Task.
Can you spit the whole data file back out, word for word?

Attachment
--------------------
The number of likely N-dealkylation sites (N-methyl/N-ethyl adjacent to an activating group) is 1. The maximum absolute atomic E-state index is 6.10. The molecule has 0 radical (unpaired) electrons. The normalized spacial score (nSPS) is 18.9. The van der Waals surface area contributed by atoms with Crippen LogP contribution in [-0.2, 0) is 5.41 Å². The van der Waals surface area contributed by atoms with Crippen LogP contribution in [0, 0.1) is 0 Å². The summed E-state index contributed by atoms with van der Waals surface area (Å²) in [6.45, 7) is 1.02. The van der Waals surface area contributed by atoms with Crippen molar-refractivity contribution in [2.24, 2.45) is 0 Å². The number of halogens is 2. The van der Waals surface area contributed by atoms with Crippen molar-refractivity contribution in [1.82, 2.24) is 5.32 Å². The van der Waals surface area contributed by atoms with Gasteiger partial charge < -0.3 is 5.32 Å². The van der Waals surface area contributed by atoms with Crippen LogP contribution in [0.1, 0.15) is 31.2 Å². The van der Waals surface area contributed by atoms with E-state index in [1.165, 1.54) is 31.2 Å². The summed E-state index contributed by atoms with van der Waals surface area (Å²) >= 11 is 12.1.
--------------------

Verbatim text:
The number of likely N-dealkylation sites (N-methyl/N-ethyl adjacent to an activating group) is 1. The maximum absolute atomic E-state index is 6.10. The molecule has 0 radical (unpaired) electrons. The normalized spacial score (nSPS) is 18.9. The van der Waals surface area contributed by atoms with Crippen LogP contribution in [-0.2, 0) is 5.41 Å². The van der Waals surface area contributed by atoms with Crippen LogP contribution in [0, 0.1) is 0 Å². The summed E-state index contributed by atoms with van der Waals surface area (Å²) in [6.45, 7) is 1.02. The van der Waals surface area contributed by atoms with Crippen molar-refractivity contribution in [2.24, 2.45) is 0 Å². The number of halogens is 2. The van der Waals surface area contributed by atoms with Crippen molar-refractivity contribution in [1.82, 2.24) is 5.32 Å². The van der Waals surface area contributed by atoms with Gasteiger partial charge < -0.3 is 5.32 Å². The van der Waals surface area contributed by atoms with Crippen LogP contribution in [0.1, 0.15) is 31.2 Å². The van der Waals surface area contributed by atoms with E-state index in [1.165, 1.54) is 31.2 Å². The summed E-state index contributed by atoms with van der Waals surface area (Å²) >= 11 is 12.1.